1. Keep it Fun and Enjoyable – children like to do what is fun and enjoyable. Make reading fun and enjoyable. Stories should rarely be read in a monotone voice. Bring out the inner actor in yourself. Change your voice, make sounds, and laugh. Most of all make it fun and enjoyable.
2. Hold your Child While you Read – while you are still able to (provided that she hasn’t grown too big); hold your child while you read. Does she have a favorite blanket or toy? If so, incorporate using the favorite blanket or toy in your reading. For example, try using the blanket to create a fort. May be you can read to the favorite toy.
3. Interact with your Child – give your child the opportunity to read along. Ask a lot of questions. Although most books can probably be read in less than five (5) minutes; lengthen the reading process.
4. Read Books about What Interests your Child – Is your child excited about Dora the Explorer? What about Peppa the Pig? What about Curious George? Try to find books about things that interest your child. When your child gets older, take her to the library and she can choose her own books.
5. Incorporate Reading into a Daily Routine – Does your child like to be read to in the morning, after lunch, after dinner, or at bedtime? Make reading something that your child looks forward to. At the same time, do not make reading a rote and mundane event. If your child wants to skip her daily reading, that’s okay, too.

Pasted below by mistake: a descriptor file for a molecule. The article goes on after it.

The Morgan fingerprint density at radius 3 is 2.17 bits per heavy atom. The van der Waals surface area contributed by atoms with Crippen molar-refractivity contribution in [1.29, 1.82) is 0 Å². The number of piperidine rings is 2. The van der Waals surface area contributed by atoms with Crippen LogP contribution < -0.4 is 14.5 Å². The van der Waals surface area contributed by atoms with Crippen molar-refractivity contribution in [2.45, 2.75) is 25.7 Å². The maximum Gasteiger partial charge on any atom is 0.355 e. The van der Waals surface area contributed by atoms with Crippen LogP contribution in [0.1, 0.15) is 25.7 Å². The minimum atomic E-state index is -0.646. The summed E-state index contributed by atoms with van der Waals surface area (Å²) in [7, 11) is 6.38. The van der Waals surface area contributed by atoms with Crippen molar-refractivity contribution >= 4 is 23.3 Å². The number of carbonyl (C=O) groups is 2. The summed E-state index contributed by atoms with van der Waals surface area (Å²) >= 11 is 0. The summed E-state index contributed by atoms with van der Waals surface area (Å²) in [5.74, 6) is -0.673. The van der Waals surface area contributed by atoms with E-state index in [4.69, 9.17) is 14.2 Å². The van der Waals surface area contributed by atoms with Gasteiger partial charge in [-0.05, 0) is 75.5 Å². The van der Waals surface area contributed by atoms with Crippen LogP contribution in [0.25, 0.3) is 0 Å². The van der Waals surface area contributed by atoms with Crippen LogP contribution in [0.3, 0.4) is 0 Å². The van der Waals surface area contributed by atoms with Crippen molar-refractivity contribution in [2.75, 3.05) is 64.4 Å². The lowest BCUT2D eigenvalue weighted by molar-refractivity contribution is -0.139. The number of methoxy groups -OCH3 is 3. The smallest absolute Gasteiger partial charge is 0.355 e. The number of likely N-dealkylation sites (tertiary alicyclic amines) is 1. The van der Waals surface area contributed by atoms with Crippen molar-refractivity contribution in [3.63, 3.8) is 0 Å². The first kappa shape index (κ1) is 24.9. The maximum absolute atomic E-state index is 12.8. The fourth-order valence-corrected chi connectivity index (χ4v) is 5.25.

6. Repetition – Does your child like to be read the same story over and over? That’s okay. Read the same stories again and again. Your child will start enjoying the repetition and become familiar with the way stories are organized.
7. Keep Track of your Child’s Success – Keep track of your child’s success. Use a log you get from the library, use a composition notebook; use any method that you want. Give your child praise after she listens to a certain amount of books. Soon, she’ll be asking you to “write down” the books after she hears them.